The lower Court has erred in thinking that the 3rd defendant is not liable for the suit claim of the appellant. The observations in para. 10 of the judgment of the lower Court, namely, 'the decree is silent with regard to the liability of the 3rd defendant. There is no justification for directing 3rd defendant to pay a sum to the plaintiff', is not correct. The lower Court ailed to note that at the time of filing of the suit, the 2nd defendant was alive and that the 2nd defendant died during the pendency of the second appeal in the High Court. After the passing of the preliminary decree in the suit, the 3rd defendant company had obtained a transfer of the interest of the deceased 2nd defendant and has been holding the interest of the 2nd defendant and hit legal representatives ever since the date of the transfer. To the extent of the value of the property thus transferred by the heirs of the 2nd defendant to the 3rd defendant-company, the plaintiff will be entitled to recover his decree amount by tracing the property of the 2nd defendant in the hands of the transferee, namely, the 3rd defendant. The lower Court has failed to appreciate this aspect of the case and has rejected the contention of the plaintiff that he is entitled to recover the amount from the property in the custody of the 3rd defendant which rightly belonged to the 2nd defendant at the time of the filing of the suit and therefore liable to answer the claim of the plaintiff. The decree must be made clear on this aspect in addition to the fact that the 2nd defendant is liable to pay the amount covered under the final decree....

4. A perusal of the judgment of the learned District Judge shows that this ground has not been considered at all by him. Consequently, I have no alternative but to send the matter back for consideration of this question.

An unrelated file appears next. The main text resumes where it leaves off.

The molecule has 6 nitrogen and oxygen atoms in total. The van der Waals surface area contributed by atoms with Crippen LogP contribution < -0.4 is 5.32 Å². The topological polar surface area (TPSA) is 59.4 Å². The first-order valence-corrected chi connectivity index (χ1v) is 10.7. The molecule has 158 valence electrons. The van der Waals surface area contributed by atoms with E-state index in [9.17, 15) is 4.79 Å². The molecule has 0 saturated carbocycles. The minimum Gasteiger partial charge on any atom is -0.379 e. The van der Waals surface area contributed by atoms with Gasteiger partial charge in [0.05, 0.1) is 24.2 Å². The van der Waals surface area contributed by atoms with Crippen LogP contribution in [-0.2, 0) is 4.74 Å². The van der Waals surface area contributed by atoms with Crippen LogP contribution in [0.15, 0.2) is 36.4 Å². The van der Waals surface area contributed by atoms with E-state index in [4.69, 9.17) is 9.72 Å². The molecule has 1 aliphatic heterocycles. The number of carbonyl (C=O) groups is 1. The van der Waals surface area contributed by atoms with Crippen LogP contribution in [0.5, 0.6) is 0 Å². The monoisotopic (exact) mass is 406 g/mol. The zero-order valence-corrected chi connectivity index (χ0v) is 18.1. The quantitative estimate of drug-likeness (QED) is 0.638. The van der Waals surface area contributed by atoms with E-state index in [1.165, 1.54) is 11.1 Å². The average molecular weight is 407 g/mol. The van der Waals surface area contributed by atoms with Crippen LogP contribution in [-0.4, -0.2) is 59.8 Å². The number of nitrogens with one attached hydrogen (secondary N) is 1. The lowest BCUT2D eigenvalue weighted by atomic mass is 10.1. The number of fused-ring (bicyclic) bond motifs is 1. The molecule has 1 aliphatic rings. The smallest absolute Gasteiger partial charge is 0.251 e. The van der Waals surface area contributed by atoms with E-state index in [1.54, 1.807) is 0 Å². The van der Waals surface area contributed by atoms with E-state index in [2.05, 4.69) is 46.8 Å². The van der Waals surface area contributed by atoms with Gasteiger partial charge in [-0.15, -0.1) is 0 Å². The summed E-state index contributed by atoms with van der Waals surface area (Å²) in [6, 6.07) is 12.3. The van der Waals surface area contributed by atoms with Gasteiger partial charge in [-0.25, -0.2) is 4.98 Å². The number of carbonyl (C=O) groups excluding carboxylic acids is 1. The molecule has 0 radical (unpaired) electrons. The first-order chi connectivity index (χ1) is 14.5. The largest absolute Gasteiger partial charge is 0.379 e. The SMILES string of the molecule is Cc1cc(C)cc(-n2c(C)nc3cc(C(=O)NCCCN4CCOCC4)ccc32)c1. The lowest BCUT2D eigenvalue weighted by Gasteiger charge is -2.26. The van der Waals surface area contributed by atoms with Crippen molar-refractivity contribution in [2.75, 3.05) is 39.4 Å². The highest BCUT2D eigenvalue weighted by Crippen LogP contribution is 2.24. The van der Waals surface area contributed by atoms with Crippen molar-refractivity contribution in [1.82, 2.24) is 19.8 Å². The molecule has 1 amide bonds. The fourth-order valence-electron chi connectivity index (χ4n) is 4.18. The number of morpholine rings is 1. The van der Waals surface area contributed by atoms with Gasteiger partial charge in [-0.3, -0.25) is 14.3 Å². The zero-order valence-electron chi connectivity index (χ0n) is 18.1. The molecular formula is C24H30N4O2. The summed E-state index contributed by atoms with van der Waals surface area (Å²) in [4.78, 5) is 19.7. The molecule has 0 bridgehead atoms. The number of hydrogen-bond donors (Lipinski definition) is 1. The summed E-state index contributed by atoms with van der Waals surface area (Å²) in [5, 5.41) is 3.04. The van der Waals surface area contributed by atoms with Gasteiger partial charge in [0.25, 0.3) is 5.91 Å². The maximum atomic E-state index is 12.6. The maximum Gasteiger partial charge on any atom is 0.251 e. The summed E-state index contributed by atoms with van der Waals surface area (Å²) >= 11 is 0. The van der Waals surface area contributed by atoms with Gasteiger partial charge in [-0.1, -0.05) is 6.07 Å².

5. The second point raised that is the appellate-plaintiff is entitled to interest on the amount due to him on taking of accounts from the date of plaint and not from the date of the decree. This point was urged before the Courts below and the learned District Judge rejected this contention following a decision of this Court. However, Mr. R. Gopalaswami iyengar, the learned Counsel for the appellant contends that recently a Bench decision of this Court has held that in such a case the appellant is entitled to interest from the date of plaint itself and not merely from the date of the decree. The judgment relied on by the learned Counsel is reported in Vincent Antony Jabamalai Fernando and Ors. v. S.A. Thomas Fernando alias J.A. Thomas Fernando and Anr. : AIR1978Mad90 . A perusal of that judgment shows that the Bench of this Court has made a distinction between a suit for rendition of accounts of a dissolved firm and a suit for a decree dissolving the firm and rendition of accounts and has pointed out that the decision of the Privy Council in Suleman v. Haji Abdul Latif , would apply to a case where the suit was for the dissolution of a going concern and rendition of accounts, and in such a case the interest would be payable from the date of the decree and that in a case where the suit is for rendition of accounts on the basis that the firm stood dissolved even prior to the institution of the suit, the plaintiff would be entitled to interest from the date of plaint itself and to such a case the decision in Hakim, Raj v. Gangaram (1943) 1 M.L.J. 16 : 56 L.W. 121 : 69 I.A. 172 : A.I.R. 1942 P.C. 61, would apply.

6. In the present case, the suit was one for dissolution of the partnership and for rendition of accounts and the decree of the lower appellate Court is to the effect that the plaintiff was entitled to have the suit partnership dissolved as from the date of the plaint in the suit and therefore this was not a case for rendition of accounts of a firm already dissolved, but a suit for dissolution of the firm and rendition of accounts. Consequently, the appellant is entitled to interest only from the date of the decree as held by the learned District Judge and therefore this point taken by the appellant in the second appeal fails.

7. The result is, S.A. No. 1473 of 1974 is allowed in part and the judgment and decree of the learned District Judge in A.S. No. 82 of 1972 is set aside in part and the first appeal is remanded only for the purpose of enabling the District Judge to consider ground No. 5 extracted above and put forth in the memorandum of grounds of appeal before him and the consideration and final determination of the learned District Judge will be confined only to that point and the learned District Judge will not be entitled to consider any other point. The learned District Judge will dispose of the appeal within one month from the date of the receipt of the records from this Court.

8. There will be no order as to costs in either of the second Appeals.